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Protein Purification Initial Questions How much and how pure? application source feasibility Native configuration? functional/structural (yes) sequence.

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Presentation on theme: "Protein Purification Initial Questions How much and how pure? application source feasibility Native configuration? functional/structural (yes) sequence."— Presentation transcript:

1 Protein Purification Initial Questions How much and how pure? application source feasibility Native configuration? functional/structural (yes) sequence (no) antibody (maybe) Detection method? functional assay band on gel Why purify proteins? functional and/or structural studies industrial or pharma- ceutical applications generate antibodies partial sequence

2 Developing a Protein Purification Scheme carry out small pilot experiments to evaluate various separation techniques start with rapid high capacity techniques (which are generally low resolution) and progress to high resolution low capacity techniques

3 Capacity vs. Resolution

4 carry out small pilot experiments to evaluate various separation techniques start with rapid high capacity techniques and progress to high resolution low capacity techniques minimize time and number of manipulations whenever possible eg, arrange methods to minimize buffer changes if other factors are equal exploit unique features Developing a Protein Purification Scheme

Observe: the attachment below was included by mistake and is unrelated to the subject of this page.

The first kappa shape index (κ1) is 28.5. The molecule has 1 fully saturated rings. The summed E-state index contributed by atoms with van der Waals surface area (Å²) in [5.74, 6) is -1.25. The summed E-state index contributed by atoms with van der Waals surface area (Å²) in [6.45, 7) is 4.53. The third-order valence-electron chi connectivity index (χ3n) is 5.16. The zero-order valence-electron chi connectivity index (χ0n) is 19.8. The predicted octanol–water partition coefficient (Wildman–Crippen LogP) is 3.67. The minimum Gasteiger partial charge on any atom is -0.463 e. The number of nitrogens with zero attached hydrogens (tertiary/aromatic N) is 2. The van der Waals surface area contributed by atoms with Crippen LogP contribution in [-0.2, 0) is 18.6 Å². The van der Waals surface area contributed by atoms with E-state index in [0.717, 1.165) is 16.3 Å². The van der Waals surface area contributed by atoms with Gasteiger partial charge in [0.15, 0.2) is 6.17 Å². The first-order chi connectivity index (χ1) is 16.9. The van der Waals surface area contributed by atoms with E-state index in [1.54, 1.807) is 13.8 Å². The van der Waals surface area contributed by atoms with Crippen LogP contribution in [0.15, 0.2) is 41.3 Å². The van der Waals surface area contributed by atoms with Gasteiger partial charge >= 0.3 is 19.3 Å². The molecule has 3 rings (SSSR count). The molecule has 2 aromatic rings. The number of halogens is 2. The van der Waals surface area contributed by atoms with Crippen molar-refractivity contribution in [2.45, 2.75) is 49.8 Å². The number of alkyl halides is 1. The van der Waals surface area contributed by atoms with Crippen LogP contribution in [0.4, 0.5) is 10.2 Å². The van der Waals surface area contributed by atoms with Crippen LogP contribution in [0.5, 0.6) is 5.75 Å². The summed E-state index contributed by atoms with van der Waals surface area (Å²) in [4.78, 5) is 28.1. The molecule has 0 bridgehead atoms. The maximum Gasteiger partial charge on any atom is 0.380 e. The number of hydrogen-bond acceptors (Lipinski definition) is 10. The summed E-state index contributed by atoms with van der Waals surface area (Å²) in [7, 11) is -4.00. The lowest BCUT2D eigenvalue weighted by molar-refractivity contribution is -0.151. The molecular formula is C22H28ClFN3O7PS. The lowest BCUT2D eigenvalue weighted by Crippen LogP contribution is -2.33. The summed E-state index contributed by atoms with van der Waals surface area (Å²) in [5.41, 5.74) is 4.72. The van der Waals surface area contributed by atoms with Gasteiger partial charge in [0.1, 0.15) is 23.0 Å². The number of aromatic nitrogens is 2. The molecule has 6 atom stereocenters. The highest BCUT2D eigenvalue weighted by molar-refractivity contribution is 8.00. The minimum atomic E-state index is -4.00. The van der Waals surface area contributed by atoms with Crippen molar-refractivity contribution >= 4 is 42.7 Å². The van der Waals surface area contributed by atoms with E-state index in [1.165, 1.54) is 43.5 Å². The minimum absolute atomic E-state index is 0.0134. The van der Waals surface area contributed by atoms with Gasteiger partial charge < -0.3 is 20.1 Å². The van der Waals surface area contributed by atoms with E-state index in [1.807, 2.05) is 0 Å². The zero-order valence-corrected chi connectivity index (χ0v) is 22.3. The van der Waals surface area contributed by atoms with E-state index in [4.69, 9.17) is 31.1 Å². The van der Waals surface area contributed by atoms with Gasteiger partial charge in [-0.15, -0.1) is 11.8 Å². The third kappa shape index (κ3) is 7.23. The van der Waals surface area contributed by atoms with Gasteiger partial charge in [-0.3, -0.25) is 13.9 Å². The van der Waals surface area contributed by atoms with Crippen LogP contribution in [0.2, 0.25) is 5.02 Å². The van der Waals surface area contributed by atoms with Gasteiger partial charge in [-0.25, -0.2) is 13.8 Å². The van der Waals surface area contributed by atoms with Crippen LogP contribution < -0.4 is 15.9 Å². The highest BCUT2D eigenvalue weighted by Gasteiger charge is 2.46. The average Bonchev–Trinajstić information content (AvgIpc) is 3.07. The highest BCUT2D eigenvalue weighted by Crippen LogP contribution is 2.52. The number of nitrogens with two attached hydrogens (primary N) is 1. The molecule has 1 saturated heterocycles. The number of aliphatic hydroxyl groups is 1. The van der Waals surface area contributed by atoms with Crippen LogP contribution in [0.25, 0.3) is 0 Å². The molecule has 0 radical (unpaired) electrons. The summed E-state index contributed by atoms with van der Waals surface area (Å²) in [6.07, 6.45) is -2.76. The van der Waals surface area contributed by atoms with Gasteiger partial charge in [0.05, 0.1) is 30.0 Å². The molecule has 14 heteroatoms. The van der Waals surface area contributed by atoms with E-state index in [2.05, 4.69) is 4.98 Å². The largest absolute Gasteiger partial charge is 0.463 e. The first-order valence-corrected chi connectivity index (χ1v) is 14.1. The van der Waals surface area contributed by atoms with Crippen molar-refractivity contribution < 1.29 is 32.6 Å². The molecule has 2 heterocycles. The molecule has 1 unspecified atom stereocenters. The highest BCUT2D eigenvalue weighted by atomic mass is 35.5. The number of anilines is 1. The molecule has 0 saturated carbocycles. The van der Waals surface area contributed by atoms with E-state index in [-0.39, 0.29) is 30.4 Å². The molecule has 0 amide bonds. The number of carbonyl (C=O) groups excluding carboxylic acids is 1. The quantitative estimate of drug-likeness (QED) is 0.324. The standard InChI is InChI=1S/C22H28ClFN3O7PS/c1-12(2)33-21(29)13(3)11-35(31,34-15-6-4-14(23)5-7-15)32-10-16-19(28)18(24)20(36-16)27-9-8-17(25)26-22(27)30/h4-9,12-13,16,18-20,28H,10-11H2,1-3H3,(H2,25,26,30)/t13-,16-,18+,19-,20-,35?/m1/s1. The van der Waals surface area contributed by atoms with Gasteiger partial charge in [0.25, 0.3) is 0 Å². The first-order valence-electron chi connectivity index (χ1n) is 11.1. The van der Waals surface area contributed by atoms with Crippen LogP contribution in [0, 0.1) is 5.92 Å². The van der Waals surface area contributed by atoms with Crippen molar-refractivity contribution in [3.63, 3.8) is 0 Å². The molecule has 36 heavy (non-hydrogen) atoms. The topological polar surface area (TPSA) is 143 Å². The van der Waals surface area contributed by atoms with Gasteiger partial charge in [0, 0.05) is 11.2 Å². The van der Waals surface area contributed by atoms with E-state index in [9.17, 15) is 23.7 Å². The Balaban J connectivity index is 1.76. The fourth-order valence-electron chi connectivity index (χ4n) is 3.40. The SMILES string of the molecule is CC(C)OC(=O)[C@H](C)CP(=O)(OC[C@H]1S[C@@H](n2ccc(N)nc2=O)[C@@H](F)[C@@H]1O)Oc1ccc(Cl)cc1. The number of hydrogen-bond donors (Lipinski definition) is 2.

5 Exploiting Unique Features affinity chromatography CaM Ca 2+ /hydrophobic subunits vs. complex (gel filtration)

6 Evaluation of Protein Purification qualitative (gel electrophoresis) quantitative recovery (% yield) fold-purification % yield = total act. recovered total starting act. fold-purification = sp. act. recovered starting sp. act.

7 Protein Sequencing partial sequence data: identify protein by homology design DNA probes assess purity automated Edman degradation protein bound to solid support N-terminal residues sequentially removed identified by HPLC possible after gel electrophoresis

8 Preparative Electrophoresis high resolution provides analytical information difficult to exploit in protein purification capacity recovery recovery of proteins from gels diffusion electroelution immunization transfer to membrane

9 Protein Transfer electrophoretic transfer using special apparatus PVDF membranes good protein retention chemical resistance transfer in buffer with 10% MeOH to reduce SDS optimize transfer time smaller proteins transfer faster larger proteins retained better 0.22 and 0.45 m pore size produces replica of gel

10 N-terminal Sequencing Needs relatively pure sample (>80%) pmoles of protein g for 50 kDa unblocked N-terminus free of contaminants (Tris, glycine, SDS, acrylamide, etc.)

11 Microsequencing Procedure 1.Purify protein so that it is a major band resolved from contaminants. 2.Gel electrophoresis (1- or 2-D) 3.Transfer protein to membrane support following electrophoresis. 4.Stain membrane and excise protein band of interest. 5.Wash membrane extensively with H 2 O before sequence analysis. 6.Submit membrane to sequencing service.

12 Internal Sequencing treat protein with site-specific protease or chemicals

13 Internal Sequencing peptides generally isolated by reverse phase (HPLC) chromatography peaks dried onto glass fiber filters and sequenced


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